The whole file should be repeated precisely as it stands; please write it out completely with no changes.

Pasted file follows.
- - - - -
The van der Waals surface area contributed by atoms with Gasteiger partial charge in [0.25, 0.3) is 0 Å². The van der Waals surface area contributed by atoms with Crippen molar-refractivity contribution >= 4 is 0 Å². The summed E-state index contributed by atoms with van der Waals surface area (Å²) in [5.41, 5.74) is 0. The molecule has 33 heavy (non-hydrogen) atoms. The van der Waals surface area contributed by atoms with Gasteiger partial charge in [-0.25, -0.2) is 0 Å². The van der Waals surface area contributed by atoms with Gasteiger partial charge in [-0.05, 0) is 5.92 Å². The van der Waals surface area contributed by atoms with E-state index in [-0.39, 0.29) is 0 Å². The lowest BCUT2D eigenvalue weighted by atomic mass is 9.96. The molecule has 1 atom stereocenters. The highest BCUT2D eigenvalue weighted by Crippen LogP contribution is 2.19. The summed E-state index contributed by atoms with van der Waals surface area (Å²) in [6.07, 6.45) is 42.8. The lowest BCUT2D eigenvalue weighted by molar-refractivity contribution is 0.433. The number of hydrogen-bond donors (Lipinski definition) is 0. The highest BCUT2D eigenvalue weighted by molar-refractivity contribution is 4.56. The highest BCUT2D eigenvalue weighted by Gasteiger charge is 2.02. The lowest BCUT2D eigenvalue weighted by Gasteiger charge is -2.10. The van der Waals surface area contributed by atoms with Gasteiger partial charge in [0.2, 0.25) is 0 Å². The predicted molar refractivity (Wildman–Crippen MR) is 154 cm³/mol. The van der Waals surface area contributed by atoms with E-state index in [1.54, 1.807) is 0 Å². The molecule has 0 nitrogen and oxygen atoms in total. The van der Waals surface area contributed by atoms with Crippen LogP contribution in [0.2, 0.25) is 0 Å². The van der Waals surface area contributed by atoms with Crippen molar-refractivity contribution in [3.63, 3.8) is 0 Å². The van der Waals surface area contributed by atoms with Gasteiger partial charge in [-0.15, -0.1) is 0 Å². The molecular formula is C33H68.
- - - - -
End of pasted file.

The van der Waals surface area contributed by atoms with Gasteiger partial charge in [0.25, 0.3) is 0 Å². The van der Waals surface area contributed by atoms with Crippen molar-refractivity contribution >= 4 is 0 Å². The summed E-state index contributed by atoms with van der Waals surface area (Å²) in [5.41, 5.74) is 0. The molecule has 33 heavy (non-hydrogen) atoms. The van der Waals surface area contributed by atoms with Gasteiger partial charge in [-0.25, -0.2) is 0 Å². The van der Waals surface area contributed by atoms with Gasteiger partial charge in [-0.05, 0) is 5.92 Å². The van der Waals surface area contributed by atoms with E-state index in [-0.39, 0.29) is 0 Å². The lowest BCUT2D eigenvalue weighted by atomic mass is 9.96. The molecule has 1 atom stereocenters. The highest BCUT2D eigenvalue weighted by Crippen LogP contribution is 2.19. The summed E-state index contributed by atoms with van der Waals surface area (Å²) in [6.07, 6.45) is 42.8. The lowest BCUT2D eigenvalue weighted by molar-refractivity contribution is 0.433. The number of hydrogen-bond donors (Lipinski definition) is 0. The highest BCUT2D eigenvalue weighted by molar-refractivity contribution is 4.56. The highest BCUT2D eigenvalue weighted by Gasteiger charge is 2.02. The lowest BCUT2D eigenvalue weighted by Gasteiger charge is -2.10. The van der Waals surface area contributed by atoms with Gasteiger partial charge in [0.2, 0.25) is 0 Å². The predicted molar refractivity (Wildman–Crippen MR) is 154 cm³/mol. The van der Waals surface area contributed by atoms with E-state index in [1.54, 1.807) is 0 Å². The molecule has 0 nitrogen and oxygen atoms in total. The van der Waals surface area contributed by atoms with Crippen LogP contribution in [0.2, 0.25) is 0 Å². The van der Waals surface area contributed by atoms with Crippen molar-refractivity contribution in [3.63, 3.8) is 0 Å². The van der Waals surface area contributed by atoms with Gasteiger partial charge in [-0.15, -0.1) is 0 Å². The molecular formula is C33H68.